Rakuten Golden Eagles may not post Masahiro Tanaka due to $20 million posting fee limit

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Major League Baseball and Nippon Professional Baseball recently agreed to a new posting system, altering the way Major League teams pursue Japanese talent. One of the changes capped posting fees at $20 million, meaning that if multiple teams are willing to pay the fee, the player can negotiate with them all, with only the winner being stuck with actually paying the $20 million.

The effect of the new system has been immediately felt as the Rakuten Golden Eagles, who currently control pitcher Masahiro Tanaka, are now much more hesitant to post their star player, per Patrick Newman on Twitter. Newman also translated a Japanese article on the situation in which a Rakuten executive is quoted as saying, “asking [Tanaka] to stick around will be the priority.”

In the event Tanaka is posted, he would become the most sought-after starting pitcher among those still available, jumping ahead of Bartolo Colon, Matt Garza, Bronson Arroyo, Ervin Santana, A.J. Burnett, and Ubaldo Jimenez.

Javier Baez, D.J. LeMahieu have disagreement about sign-stealing

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Fellow second basemen Javier Baez of the Cubs and D.J. LeMahieu of the Rockies got into a disagreement in the top of the third inning of Sunday’s game at Coors Field over sign-stealing.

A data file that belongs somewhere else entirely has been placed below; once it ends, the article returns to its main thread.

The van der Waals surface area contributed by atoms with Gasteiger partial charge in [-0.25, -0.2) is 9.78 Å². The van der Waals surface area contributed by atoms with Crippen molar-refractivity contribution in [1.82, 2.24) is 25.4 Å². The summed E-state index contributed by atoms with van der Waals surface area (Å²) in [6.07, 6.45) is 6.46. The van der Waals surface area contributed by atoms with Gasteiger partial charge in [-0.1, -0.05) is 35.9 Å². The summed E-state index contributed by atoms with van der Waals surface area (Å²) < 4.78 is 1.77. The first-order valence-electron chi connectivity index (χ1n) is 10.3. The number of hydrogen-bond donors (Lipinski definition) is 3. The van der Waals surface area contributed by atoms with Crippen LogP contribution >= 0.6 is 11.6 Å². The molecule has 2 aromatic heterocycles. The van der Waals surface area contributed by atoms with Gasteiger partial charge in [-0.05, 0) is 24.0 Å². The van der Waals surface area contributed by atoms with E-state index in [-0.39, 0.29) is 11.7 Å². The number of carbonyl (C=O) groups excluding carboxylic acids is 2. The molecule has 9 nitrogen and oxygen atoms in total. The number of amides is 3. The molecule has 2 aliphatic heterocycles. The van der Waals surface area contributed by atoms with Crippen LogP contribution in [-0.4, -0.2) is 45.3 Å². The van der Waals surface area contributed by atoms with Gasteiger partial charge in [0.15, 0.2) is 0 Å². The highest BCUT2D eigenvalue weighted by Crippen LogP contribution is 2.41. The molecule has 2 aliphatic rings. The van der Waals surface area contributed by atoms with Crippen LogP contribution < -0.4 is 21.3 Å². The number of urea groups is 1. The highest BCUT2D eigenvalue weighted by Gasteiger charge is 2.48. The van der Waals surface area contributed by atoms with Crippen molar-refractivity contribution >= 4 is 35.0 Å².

LeMahieu reached on a fielder’s choice ground out, then advanced to second base on Charlie Blackmon‘s single. While Nolan Arenado and Trevor Story were batting, Baez was concerned that LeMahieu was relaying the Cubs’ signs to his teammates. Baez decided to stand in front of LeMahieu to block any information he might have been giving to Arenado and Story. LeMahieu got irritated and the two jawed at each other for a bit. Umpires Vic Carapazza and Greg Gibson had to intervene to tell Baez to knock it off.

There has always been a back-and-forth with alleged sign-stealing. As long as teams aren’t using technology to steal signs, it’s fair game for players to relay information to their teammates about the opposing team’s signs. Last year, MLB determined the Red Sox went against the rules and used technology — an Apple watch in this case — to steal signs from the Yankees. Other teams in the past have been accused of using binoculars from the bullpen to steal signs. In this particular case with Baez and LeMahieu, there was no foul play going on, just Baez trying to make the Rockies cede what he perceived to be their slight competitive advantage.

The Cubs went on to beat the Rockies 9-7 on Sunday.